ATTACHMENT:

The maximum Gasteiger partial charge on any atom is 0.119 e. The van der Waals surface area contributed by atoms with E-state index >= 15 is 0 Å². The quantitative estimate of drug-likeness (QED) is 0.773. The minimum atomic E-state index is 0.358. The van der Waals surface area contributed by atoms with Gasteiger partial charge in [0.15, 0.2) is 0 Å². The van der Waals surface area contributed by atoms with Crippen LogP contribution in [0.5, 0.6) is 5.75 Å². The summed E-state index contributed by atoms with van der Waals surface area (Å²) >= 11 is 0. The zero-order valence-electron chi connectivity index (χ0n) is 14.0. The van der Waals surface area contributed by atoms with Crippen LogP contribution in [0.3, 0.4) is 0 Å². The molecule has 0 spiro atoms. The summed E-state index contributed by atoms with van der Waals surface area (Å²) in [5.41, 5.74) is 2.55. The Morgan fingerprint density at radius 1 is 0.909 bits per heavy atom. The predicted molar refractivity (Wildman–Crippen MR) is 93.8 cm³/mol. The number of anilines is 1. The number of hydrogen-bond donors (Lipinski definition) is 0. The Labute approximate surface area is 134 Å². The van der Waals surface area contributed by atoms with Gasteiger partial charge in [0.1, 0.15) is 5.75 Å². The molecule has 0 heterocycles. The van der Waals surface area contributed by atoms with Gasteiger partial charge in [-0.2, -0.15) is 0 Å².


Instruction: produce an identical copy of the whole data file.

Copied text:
The maximum Gasteiger partial charge on any atom is 0.119 e. The van der Waals surface area contributed by atoms with E-state index >= 15 is 0 Å². The quantitative estimate of drug-likeness (QED) is 0.773. The minimum atomic E-state index is 0.358. The van der Waals surface area contributed by atoms with Gasteiger partial charge in [0.15, 0.2) is 0 Å². The van der Waals surface area contributed by atoms with Crippen LogP contribution in [0.5, 0.6) is 5.75 Å². The summed E-state index contributed by atoms with van der Waals surface area (Å²) >= 11 is 0. The zero-order valence-electron chi connectivity index (χ0n) is 14.0. The van der Waals surface area contributed by atoms with Crippen LogP contribution in [0.3, 0.4) is 0 Å². The molecule has 0 spiro atoms. The summed E-state index contributed by atoms with van der Waals surface area (Å²) in [5.41, 5.74) is 2.55. The Morgan fingerprint density at radius 1 is 0.909 bits per heavy atom. The predicted molar refractivity (Wildman–Crippen MR) is 93.8 cm³/mol. The number of anilines is 1. The number of hydrogen-bond donors (Lipinski definition) is 0. The Labute approximate surface area is 134 Å². The van der Waals surface area contributed by atoms with Gasteiger partial charge in [0.1, 0.15) is 5.75 Å². The molecule has 0 heterocycles. The van der Waals surface area contributed by atoms with Gasteiger partial charge in [-0.2, -0.15) is 0 Å².